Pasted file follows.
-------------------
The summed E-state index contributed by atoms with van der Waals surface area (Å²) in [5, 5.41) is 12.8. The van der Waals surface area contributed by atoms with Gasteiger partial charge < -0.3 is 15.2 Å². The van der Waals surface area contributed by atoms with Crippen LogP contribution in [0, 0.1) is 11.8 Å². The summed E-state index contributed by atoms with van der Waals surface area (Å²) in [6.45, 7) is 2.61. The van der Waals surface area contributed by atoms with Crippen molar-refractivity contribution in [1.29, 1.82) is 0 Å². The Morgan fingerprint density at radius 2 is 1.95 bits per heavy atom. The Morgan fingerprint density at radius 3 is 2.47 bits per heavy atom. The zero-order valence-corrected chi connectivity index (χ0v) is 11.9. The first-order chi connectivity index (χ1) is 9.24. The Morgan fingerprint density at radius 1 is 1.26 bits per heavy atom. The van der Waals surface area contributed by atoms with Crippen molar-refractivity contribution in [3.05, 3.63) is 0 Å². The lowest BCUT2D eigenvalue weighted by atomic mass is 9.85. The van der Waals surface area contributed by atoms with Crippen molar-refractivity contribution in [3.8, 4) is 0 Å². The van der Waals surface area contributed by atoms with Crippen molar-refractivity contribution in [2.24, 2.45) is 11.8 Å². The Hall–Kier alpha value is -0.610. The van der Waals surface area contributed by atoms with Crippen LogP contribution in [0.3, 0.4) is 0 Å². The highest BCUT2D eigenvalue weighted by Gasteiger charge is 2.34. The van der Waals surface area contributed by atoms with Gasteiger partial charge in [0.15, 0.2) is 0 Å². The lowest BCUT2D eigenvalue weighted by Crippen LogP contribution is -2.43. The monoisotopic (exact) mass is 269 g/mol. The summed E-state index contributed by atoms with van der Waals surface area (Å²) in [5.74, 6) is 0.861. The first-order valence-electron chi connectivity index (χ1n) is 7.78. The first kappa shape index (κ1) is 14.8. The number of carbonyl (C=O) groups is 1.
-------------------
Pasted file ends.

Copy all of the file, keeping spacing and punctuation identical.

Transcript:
The summed E-state index contributed by atoms with van der Waals surface area (Å²) in [5, 5.41) is 12.8. The van der Waals surface area contributed by atoms with Gasteiger partial charge < -0.3 is 15.2 Å². The van der Waals surface area contributed by atoms with Crippen LogP contribution in [0, 0.1) is 11.8 Å². The summed E-state index contributed by atoms with van der Waals surface area (Å²) in [6.45, 7) is 2.61. The van der Waals surface area contributed by atoms with Crippen molar-refractivity contribution in [1.29, 1.82) is 0 Å². The Morgan fingerprint density at radius 2 is 1.95 bits per heavy atom. The Morgan fingerprint density at radius 3 is 2.47 bits per heavy atom. The zero-order valence-corrected chi connectivity index (χ0v) is 11.9. The first-order chi connectivity index (χ1) is 9.24. The Morgan fingerprint density at radius 1 is 1.26 bits per heavy atom. The van der Waals surface area contributed by atoms with Crippen molar-refractivity contribution in [3.05, 3.63) is 0 Å². The lowest BCUT2D eigenvalue weighted by atomic mass is 9.85. The van der Waals surface area contributed by atoms with Crippen molar-refractivity contribution in [3.8, 4) is 0 Å². The van der Waals surface area contributed by atoms with Crippen molar-refractivity contribution in [2.24, 2.45) is 11.8 Å². The Hall–Kier alpha value is -0.610. The van der Waals surface area contributed by atoms with Crippen LogP contribution in [0.3, 0.4) is 0 Å². The highest BCUT2D eigenvalue weighted by Gasteiger charge is 2.34. The van der Waals surface area contributed by atoms with Gasteiger partial charge in [0.15, 0.2) is 0 Å². The lowest BCUT2D eigenvalue weighted by Crippen LogP contribution is -2.43. The monoisotopic (exact) mass is 269 g/mol. The summed E-state index contributed by atoms with van der Waals surface area (Å²) in [5.74, 6) is 0.861. The first-order valence-electron chi connectivity index (χ1n) is 7.78. The first kappa shape index (κ1) is 14.8. The number of carbonyl (C=O) groups is 1.